Tuesday, April 12, 2022

Season Preview 2022: #12, Boston Red Sox

This is a preview of the Joe Sheehan Baseball Newsletter, an e-mail newsletter about all things baseball, featuring analysis and opinion about the game on and off the field from the perspective of the informed outsider. Joe Sheehan is a founding member of Baseball Prospectus and has been a contributor to Sports Illustrated and Baseball America. He has been writing about baseball for 25 years.

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12. Boston Red Sox (84-78, 832 RS, 780 RA, fourth in AL East)

It’s the Red Sox, not the Blue Jays or Dodgers, who I have leading MLB in runs scored. The addition of Trevor Story and the expected emergence of Bobby Dalbec lengthen a lineup that already had an excellent core of peak and pre-peak talent. The Sox are going to print runs, with Rafael Devers and Xander Bogaerts likely to be among the ten most valuable position players in the league. The Sox may even get an in-season boost from first-baseman Triston Casas, one of the game’s top prospects.

All this offense may be needed, because the Red Sox are going to allow close to five runs a game. The rotation is cobbled together and short an ace, with Chris Sale two years removed from Tommy John surgery and out for two months at the start of the season with a broken rib. The Sox will lean heavily on Nathan Eovaldi, the oft-injured righty who was quietly one of the best starters in the AL a year ago. Behind Eovaldi, though, are nothing but question marks. Can Tanner Houck hold up for a full season of starts? Was Michael Wacha’s late-season effectiveness a sign that he can return to being a full-time starter? How many innings will Rich Hill pitch, and will any of them be the sixth inning of a give game? Is James Paxton going to be late-season option?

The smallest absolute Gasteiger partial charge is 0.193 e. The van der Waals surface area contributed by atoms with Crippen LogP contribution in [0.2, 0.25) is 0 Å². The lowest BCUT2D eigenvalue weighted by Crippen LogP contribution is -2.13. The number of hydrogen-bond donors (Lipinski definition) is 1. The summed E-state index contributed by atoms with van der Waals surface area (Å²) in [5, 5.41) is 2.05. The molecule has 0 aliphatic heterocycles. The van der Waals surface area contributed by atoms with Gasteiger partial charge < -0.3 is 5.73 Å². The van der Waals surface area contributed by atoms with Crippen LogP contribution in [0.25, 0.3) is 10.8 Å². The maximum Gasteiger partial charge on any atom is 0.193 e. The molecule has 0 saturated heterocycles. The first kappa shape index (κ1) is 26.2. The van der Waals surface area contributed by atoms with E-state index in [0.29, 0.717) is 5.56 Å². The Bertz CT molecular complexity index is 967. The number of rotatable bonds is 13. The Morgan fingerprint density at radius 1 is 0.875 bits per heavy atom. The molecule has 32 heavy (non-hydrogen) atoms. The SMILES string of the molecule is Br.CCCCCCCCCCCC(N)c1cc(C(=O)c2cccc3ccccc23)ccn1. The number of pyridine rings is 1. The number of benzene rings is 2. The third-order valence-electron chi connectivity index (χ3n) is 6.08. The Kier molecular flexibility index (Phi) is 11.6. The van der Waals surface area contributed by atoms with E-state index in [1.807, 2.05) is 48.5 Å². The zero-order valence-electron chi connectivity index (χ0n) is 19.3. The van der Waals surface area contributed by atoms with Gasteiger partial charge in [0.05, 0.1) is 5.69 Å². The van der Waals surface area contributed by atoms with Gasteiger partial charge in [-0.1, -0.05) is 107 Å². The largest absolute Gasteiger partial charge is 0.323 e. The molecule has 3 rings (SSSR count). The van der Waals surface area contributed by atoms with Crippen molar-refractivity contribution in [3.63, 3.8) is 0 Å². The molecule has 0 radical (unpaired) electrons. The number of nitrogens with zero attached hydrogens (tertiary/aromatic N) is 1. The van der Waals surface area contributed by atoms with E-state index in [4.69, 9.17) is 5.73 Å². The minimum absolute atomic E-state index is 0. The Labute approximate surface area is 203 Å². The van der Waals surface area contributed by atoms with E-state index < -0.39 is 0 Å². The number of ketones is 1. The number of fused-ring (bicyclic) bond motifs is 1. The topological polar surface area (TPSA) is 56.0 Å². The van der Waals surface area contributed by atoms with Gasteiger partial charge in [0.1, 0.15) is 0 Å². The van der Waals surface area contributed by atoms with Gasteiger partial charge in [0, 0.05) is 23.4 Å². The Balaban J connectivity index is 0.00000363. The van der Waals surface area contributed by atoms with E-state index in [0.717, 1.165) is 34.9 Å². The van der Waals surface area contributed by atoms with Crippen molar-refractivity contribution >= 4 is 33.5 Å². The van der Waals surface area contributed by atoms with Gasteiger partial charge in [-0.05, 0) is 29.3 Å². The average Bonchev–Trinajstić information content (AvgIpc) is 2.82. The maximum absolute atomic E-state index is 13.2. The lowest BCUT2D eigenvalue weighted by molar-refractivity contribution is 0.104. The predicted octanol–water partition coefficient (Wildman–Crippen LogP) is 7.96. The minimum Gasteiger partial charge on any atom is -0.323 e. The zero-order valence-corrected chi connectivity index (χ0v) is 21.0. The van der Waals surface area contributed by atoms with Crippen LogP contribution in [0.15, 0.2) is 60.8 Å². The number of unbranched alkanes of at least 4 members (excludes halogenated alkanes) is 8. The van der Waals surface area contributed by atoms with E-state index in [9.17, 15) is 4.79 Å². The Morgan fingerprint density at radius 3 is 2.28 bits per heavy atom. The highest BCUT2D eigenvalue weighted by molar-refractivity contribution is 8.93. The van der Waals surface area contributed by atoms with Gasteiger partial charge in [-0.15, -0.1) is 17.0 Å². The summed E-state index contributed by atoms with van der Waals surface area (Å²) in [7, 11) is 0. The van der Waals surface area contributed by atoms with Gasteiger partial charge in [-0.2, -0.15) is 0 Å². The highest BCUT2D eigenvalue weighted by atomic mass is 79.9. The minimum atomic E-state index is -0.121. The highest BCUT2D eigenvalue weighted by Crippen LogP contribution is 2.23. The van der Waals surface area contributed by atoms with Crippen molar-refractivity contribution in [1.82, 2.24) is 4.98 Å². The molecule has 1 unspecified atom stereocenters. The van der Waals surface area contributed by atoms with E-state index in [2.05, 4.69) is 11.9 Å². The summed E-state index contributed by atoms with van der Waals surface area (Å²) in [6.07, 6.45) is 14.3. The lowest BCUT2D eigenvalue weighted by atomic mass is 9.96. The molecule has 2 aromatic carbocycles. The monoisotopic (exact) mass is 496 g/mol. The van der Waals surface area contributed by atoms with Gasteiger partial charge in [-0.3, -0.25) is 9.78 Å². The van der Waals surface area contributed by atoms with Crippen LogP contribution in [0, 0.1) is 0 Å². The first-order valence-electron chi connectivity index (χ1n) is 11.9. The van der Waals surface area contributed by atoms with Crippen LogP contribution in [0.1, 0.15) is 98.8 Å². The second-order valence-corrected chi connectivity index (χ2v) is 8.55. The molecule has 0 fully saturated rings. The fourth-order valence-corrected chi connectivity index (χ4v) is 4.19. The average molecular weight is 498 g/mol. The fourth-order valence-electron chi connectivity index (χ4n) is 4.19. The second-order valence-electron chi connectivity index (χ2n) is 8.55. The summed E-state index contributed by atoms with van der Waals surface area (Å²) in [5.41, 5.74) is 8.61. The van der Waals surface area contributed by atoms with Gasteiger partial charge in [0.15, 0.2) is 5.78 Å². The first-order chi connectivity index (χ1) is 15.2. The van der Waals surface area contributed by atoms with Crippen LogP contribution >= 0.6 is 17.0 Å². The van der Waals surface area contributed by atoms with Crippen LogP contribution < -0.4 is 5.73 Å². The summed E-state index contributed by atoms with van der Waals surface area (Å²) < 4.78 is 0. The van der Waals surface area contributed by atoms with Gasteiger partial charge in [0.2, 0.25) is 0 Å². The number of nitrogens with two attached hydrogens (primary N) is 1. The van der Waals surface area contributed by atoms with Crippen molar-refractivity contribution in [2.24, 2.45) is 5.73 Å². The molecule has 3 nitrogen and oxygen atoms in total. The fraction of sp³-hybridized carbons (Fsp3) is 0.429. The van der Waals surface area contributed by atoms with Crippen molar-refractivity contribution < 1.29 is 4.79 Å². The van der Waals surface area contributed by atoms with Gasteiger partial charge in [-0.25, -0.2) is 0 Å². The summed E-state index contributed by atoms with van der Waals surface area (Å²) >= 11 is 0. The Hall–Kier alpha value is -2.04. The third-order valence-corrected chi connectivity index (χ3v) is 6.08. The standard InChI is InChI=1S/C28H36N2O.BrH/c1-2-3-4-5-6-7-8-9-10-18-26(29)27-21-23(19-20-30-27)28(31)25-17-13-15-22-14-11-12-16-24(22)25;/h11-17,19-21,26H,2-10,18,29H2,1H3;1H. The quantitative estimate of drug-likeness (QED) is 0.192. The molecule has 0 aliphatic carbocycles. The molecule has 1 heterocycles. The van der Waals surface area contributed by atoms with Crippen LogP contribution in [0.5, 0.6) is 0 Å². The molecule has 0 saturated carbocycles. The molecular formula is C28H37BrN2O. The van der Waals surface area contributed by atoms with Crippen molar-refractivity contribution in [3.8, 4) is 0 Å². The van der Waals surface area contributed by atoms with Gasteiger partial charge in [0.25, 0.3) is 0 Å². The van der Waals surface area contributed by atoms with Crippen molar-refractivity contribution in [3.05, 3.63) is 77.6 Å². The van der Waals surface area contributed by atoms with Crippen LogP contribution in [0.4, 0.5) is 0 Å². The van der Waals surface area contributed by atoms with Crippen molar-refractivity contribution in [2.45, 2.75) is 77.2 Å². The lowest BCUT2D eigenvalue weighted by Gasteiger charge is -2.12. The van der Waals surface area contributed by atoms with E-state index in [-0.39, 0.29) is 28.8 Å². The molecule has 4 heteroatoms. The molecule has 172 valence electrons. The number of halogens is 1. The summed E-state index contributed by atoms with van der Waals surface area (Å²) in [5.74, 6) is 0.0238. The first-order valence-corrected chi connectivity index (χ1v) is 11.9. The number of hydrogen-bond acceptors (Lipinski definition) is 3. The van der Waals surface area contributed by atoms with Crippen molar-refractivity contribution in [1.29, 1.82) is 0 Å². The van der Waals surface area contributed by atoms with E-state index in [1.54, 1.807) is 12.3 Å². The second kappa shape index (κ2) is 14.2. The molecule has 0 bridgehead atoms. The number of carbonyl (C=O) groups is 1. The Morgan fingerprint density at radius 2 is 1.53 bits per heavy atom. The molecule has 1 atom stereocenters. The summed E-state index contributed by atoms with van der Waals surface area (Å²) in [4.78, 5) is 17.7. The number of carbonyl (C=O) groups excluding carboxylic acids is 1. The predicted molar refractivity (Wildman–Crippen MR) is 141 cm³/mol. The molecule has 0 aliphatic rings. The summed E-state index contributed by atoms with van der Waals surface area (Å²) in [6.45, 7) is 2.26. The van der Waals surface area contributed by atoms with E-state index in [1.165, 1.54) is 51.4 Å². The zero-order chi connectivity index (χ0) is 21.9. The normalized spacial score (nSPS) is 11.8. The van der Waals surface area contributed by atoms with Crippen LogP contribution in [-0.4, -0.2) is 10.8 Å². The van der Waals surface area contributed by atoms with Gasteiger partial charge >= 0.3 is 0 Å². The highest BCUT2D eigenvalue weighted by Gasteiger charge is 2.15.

Remember that these pitchers work in front of a shaky infield defense. No team in baseball allowed a higher batting average on ground balls last year, and it wasn’t all that close.

Red Sieve (AVG, hits on groundballs, 2021)

            AVG      H
Red Sox    .273    482
Orioles    .260    453
Royals     .255    448
Phillies   .254    459
A’s        .254    430 

The bullpen behind this group can be effective, led by 2021 rookie sensation Garrett Whitlock. The concern, and this was on display Opening Day, is that Alex Cora has to lean too much on his pen, especially Whitlock. Sox starters, as a group, won’t work deep into games, which increases the load on Whitlock, Jake Diekman, and Matt Barnes at the back end, but also on Matt Strahm (a longtime Newsletter favorite), Hirokazu Sawamura, and Ryan Brasier in the fifth and sixth. It’s a high-maintenance pitching staff, with a bullpen that will throw as many innings as that of any good team in baseball.

Fortunately, Alex Cora is good at what he does. Cora was one of the few managers whose presence caused me to adjust a record upward, if just by a game. That game might be critical for a Sox team trying to fend off improved squads in Minnesota, Seattle, and Anaheim, all vying for those new playoff berths. It says here they will, if just barely.

Random Player Comment: I haven’t counted, but I would be surprised if the player I have on the most fantasy teams this year isn’t Bobby Dalbec. Influenced in part by the research of John Laghezza, I pushed Dalbec up my ranks -- and the Sox projection accordingly. Dalbec seemed to find something in the second half, improving his walk rate and plate discipline, which allowed him to get to his great power in games. He hit .268/.344/.611 after the break. I like him for .250/.320/.520 and 35 homers this year.